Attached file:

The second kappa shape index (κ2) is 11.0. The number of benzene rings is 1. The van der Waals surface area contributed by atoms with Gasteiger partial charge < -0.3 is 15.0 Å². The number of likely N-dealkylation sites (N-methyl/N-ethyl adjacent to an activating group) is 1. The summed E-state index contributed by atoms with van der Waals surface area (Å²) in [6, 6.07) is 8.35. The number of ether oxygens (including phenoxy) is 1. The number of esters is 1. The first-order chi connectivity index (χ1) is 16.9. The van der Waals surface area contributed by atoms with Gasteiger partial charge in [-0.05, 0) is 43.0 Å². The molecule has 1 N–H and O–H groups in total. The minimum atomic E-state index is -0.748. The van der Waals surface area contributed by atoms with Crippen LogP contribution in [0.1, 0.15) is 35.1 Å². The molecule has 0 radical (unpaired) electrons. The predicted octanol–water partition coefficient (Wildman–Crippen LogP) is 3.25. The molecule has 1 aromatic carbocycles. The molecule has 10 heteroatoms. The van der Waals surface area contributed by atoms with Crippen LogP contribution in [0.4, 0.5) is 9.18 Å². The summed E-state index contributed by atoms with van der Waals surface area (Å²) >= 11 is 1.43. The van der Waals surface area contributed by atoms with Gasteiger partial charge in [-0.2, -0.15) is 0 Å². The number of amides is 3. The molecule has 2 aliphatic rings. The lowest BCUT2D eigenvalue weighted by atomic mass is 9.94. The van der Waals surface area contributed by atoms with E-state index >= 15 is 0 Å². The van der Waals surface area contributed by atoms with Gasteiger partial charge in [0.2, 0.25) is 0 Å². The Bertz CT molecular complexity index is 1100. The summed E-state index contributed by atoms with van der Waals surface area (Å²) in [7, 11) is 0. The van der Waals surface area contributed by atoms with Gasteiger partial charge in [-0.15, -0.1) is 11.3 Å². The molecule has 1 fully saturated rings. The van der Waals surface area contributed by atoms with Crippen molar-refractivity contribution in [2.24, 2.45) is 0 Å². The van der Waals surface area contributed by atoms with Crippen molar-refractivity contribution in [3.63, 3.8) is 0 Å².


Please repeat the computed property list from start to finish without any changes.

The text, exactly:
The second kappa shape index (κ2) is 11.0. The number of benzene rings is 1. The van der Waals surface area contributed by atoms with Gasteiger partial charge < -0.3 is 15.0 Å². The number of likely N-dealkylation sites (N-methyl/N-ethyl adjacent to an activating group) is 1. The summed E-state index contributed by atoms with van der Waals surface area (Å²) in [6, 6.07) is 8.35. The number of ether oxygens (including phenoxy) is 1. The number of esters is 1. The first-order chi connectivity index (χ1) is 16.9. The van der Waals surface area contributed by atoms with Gasteiger partial charge in [-0.05, 0) is 43.0 Å². The molecule has 1 N–H and O–H groups in total. The minimum atomic E-state index is -0.748. The van der Waals surface area contributed by atoms with Crippen LogP contribution in [0.1, 0.15) is 35.1 Å². The molecule has 0 radical (unpaired) electrons. The predicted octanol–water partition coefficient (Wildman–Crippen LogP) is 3.25. The molecule has 1 aromatic carbocycles. The molecule has 10 heteroatoms. The van der Waals surface area contributed by atoms with Crippen LogP contribution in [0.4, 0.5) is 9.18 Å². The summed E-state index contributed by atoms with van der Waals surface area (Å²) >= 11 is 1.43. The van der Waals surface area contributed by atoms with Gasteiger partial charge in [-0.2, -0.15) is 0 Å². The number of amides is 3. The molecule has 2 aliphatic rings. The lowest BCUT2D eigenvalue weighted by atomic mass is 9.94. The van der Waals surface area contributed by atoms with E-state index >= 15 is 0 Å². The van der Waals surface area contributed by atoms with Gasteiger partial charge in [0.2, 0.25) is 0 Å². The Bertz CT molecular complexity index is 1100. The summed E-state index contributed by atoms with van der Waals surface area (Å²) in [7, 11) is 0. The van der Waals surface area contributed by atoms with Gasteiger partial charge in [-0.15, -0.1) is 11.3 Å². The molecule has 1 fully saturated rings. The van der Waals surface area contributed by atoms with Crippen molar-refractivity contribution in [2.24, 2.45) is 0 Å². The van der Waals surface area contributed by atoms with Crippen molar-refractivity contribution in [3.63, 3.8) is 0 Å².